Teachers handed freedom to pick subjects

The secondary school curriculum is to be radically relaxed in order to give teachers more freedom in the classroom.

The Qualifications and Curriculum Authority (QCA) announced today teachers will be given free reign over a quarter of the school day.

This could see secondary school pupils learning subjects as diverse as mandarin and financial management.

Core subjects will be retained, with all pupils expected to learn traditional stalwarts such as the Battle of Hastings, Romeo and Juliet an ox bow lake formation.

Announcing the reform at Lord’s cricket ground, Ken Boston, chief executive of the QCA, said the move would increase flexibility.

Mr Boston continued: “The new curriculum builds on the best of the past by maintaining the discipline of subjects, but at the same time offering greater opportunities for personalised learning, addressing the major challenges that face society and equipping young people with the skills for life and work in the 21st Century.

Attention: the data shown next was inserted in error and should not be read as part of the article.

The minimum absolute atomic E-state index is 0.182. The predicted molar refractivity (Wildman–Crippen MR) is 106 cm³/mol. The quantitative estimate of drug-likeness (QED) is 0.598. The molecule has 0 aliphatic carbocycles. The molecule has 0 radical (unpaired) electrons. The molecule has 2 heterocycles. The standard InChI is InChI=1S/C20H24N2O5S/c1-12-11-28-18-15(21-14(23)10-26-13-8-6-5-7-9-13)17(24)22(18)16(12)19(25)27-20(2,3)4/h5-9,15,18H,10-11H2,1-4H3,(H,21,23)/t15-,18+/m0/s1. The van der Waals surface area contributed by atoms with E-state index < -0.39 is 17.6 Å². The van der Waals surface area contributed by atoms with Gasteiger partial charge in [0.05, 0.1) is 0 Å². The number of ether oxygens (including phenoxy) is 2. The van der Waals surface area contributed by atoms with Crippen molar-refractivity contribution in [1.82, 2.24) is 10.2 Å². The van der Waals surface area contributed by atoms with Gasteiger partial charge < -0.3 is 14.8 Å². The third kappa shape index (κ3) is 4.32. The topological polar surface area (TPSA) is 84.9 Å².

“By mixing tradition with a more creative approach to the curriculum, we will achieve our objective of producing successful learners, confident individuals and responsible citizens.”

The reform, which was developed in consultation with teachers and parents, has been welcomed by education professionals and employers.

It follows the government’s wider attempt to personalise education for individual children.

Ministers hope it will encourage schools to diversify their teaching, bringing in lessons on climate change, healthy eating and similarly relevant topics.

Andrew Motion, poet laureate, said: “One of the several heartening things about the revised Secondary Curriculum is the way it creates more space and provides more encouragement for pupils to discover the value of contributing to a creative culture of learning.

“Just as importantly, it spreads the benefits of this approach across all subjects and disciplines. It is a very welcome development.”

The Liberal Democrats have dismissed the announcement as spin and empty promises.

David Laws, Lib Dem schools spokesman, said children need to learn French and Spanish before Mandarin and Urdu.